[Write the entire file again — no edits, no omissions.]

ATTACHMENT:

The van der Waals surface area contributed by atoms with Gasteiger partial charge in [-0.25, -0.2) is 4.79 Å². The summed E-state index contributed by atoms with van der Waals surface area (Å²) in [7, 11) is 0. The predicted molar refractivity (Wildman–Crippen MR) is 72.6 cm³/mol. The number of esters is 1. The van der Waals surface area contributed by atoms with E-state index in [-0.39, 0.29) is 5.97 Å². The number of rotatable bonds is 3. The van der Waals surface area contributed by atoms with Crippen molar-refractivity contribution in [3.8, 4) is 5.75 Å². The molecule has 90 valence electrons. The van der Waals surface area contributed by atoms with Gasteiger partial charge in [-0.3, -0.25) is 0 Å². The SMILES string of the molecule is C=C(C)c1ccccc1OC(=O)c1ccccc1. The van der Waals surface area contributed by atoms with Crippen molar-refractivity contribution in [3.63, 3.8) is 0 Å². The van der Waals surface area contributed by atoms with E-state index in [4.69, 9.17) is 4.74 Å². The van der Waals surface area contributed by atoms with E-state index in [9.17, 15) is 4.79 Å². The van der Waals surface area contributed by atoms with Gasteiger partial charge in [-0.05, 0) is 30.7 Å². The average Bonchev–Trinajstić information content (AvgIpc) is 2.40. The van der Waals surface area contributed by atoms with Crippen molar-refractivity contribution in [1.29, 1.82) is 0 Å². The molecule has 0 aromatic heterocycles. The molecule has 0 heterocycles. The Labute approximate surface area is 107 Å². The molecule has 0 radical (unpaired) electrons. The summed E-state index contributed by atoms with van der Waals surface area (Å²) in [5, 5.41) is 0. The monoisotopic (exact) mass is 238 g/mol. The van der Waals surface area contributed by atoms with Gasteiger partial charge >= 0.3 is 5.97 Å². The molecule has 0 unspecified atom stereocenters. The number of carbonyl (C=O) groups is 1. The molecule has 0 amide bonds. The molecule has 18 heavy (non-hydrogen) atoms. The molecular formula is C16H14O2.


The van der Waals surface area contributed by atoms with Gasteiger partial charge in [-0.25, -0.2) is 4.79 Å². The summed E-state index contributed by atoms with van der Waals surface area (Å²) in [7, 11) is 0. The predicted molar refractivity (Wildman–Crippen MR) is 72.6 cm³/mol. The number of esters is 1. The van der Waals surface area contributed by atoms with E-state index in [-0.39, 0.29) is 5.97 Å². The number of rotatable bonds is 3. The van der Waals surface area contributed by atoms with Crippen molar-refractivity contribution in [3.8, 4) is 5.75 Å². The molecule has 90 valence electrons. The van der Waals surface area contributed by atoms with Gasteiger partial charge in [-0.3, -0.25) is 0 Å². The SMILES string of the molecule is C=C(C)c1ccccc1OC(=O)c1ccccc1. The van der Waals surface area contributed by atoms with Crippen molar-refractivity contribution in [3.63, 3.8) is 0 Å². The van der Waals surface area contributed by atoms with E-state index in [4.69, 9.17) is 4.74 Å². The van der Waals surface area contributed by atoms with E-state index in [9.17, 15) is 4.79 Å². The van der Waals surface area contributed by atoms with Gasteiger partial charge in [-0.05, 0) is 30.7 Å². The average Bonchev–Trinajstić information content (AvgIpc) is 2.40. The van der Waals surface area contributed by atoms with Crippen molar-refractivity contribution in [1.29, 1.82) is 0 Å². The molecule has 0 aromatic heterocycles. The molecule has 0 heterocycles. The Labute approximate surface area is 107 Å². The molecule has 0 radical (unpaired) electrons. The summed E-state index contributed by atoms with van der Waals surface area (Å²) in [5, 5.41) is 0. The monoisotopic (exact) mass is 238 g/mol. The van der Waals surface area contributed by atoms with Gasteiger partial charge >= 0.3 is 5.97 Å². The molecule has 0 unspecified atom stereocenters. The number of carbonyl (C=O) groups is 1. The molecule has 0 amide bonds. The molecule has 18 heavy (non-hydrogen) atoms. The molecular formula is C16H14O2.